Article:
Get your children trying new foods with our tips, a little patience and perseverance
If you’ve got a young fussy eater in your house, mealtimes can be stressful. But did you know? Fear of new foods is thought to be a natural thing. It affects up to one in every five children, typically when they’re between 18 months and two years old.
Don't worry about what your child eats in one day, or if they don't eat everything in a single meal. It's more important to think about what they eat over a week.
A good diet for your child means:
- lots of different fruits and vegetables
- a variety of starchy foods
- a range of meat, fish, eggs, beans and alternatives
- milk and dairy foods.
- Try and try again. It can take up to fifteen tries of a new food for children accept it, and their tastes change regularly. Every now and then, try them again with a food they’ve rejected in the past
- Don’t use favourite foods as a reward if your child tries something new – you’re only making them prize those foods even more. Food should never be used as a punishment either - use stickers or non-food rewards instead
- Start small. Give them a tiny taste of a new food first – they can always have more
- Give them control – they should have the chance to spit the new food into a tissue if they really don’t like it
- Praise them for trying new things
- Take them shopping. When you’ve got time, explore the fruit and veg aisle with them and get them choosing a new fruit or veg they haven’t tried before
- Get growing. Children love to eat what they’ve grown – and you don’t need a garden. A pot of herbs like basil will grow on a window sill
- Get cooking. Children are far more likely to try a new food if they helped to make it.
- Serve children what you’re eating – they’re more likely to try things that the whole family’s tucking into
- Try not to have unhealthy snacks in the house – stick to things like fruit, veg sticks, low sugar cereal, yoghurt, malt loaf or fruit teacakes.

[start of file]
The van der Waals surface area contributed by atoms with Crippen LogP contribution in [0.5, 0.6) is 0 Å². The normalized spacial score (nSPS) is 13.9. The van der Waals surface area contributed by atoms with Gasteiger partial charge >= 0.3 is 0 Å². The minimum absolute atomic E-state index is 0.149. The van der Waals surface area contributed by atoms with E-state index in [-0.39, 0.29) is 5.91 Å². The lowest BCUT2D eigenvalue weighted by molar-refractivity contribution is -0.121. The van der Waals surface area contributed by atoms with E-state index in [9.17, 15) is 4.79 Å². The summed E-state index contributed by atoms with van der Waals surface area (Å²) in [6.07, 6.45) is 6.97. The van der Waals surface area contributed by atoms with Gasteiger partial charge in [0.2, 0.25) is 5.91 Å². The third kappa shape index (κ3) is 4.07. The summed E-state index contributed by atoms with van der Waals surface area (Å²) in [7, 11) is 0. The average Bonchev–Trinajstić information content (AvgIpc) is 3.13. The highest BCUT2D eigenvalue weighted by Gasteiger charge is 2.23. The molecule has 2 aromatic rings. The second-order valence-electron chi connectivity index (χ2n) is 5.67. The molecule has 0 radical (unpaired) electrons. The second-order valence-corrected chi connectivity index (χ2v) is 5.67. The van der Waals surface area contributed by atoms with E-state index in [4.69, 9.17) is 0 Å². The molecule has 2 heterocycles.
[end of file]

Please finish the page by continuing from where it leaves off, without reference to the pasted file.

Eating with their eyes: presenting food for fussy eaters
- Let kids serve themselves. Put the different parts of the meal in different bowls and let them fill their own plates. Encourage them if you need to
- Be creative – use foods of different shapes and colours in your cooking.
- Give children small servings at first. They can always have seconds but can feel put off by big portions
- Bring the food to life. A simple noodle soup? ‘Wiggly Worm Soup’ sounds so much more fun….
- Individual-sized portions in smaller dishes can make children feel like the food was made especially for them – and this can make them more likely to eat it.
Creating a good mealtime
- Mealtimes are about so much more than food. Try to sit down together to eat whenever you can, turn off the TV and use the time to chat – research shows this also helps build children’s confidence
- Keep calm. As frustrating as it is, don’t get cross or force children to eat. Take their plate away without comment if they haven’t eaten what’s on it
- Try and stick to set mealtimes, to help make sure they’re not too tired or hungry to eat
- Use positive peer pressure – invite other children who are good eaters to join you for a meal; it can work wonders!
Helping children learn what different foods feel, smell, look and taste like is one of the best ways to combat fussy eating. But if there are still some fruits and vegetables that your kids just won’t entertain, you might need to get a bit sneaky as a last resort. Ultimately, it’s about helping them eat a good diet and to reach their 5-A-Day.
Here are our top tips on getting fruit and veg in unnoticed:
- Add cooked and mashed carrots, butternut squash, sweet potato or swede to normal mashed potato
- Throw carrots, peppers and onions into bolognaise sauce
- Try our secret ingredient for chocolate cake – beetroot keeps it beautifully moist.
- Make a fruit smoothie. Because smoothies are made using the whole fruit they contain fibre, unlike fruit juice. They can also be a good source of dairy if you add yoghurt or milk
- Put fruit in puddings
- Chop ripe banana into bite-sized pieces and freeze them. Frozen banana chunks look and taste great and make a healthy alternative to ice-cream or lollies.
Let’s Get Cooking at Home is part of Let’s Get Cooking, the national programme aiming to get everyone eating more healthily through basic cooking skills.
Let’s Get Cooking has created the country’s largest network of cooking clubs for children and adults, and research shows more than half of those taking part eat a healthier diet as a result. Let’s Get Cooking is run by the Children’s Food Trust, the national charity which protects every child’s right to eat better and, so, to do better.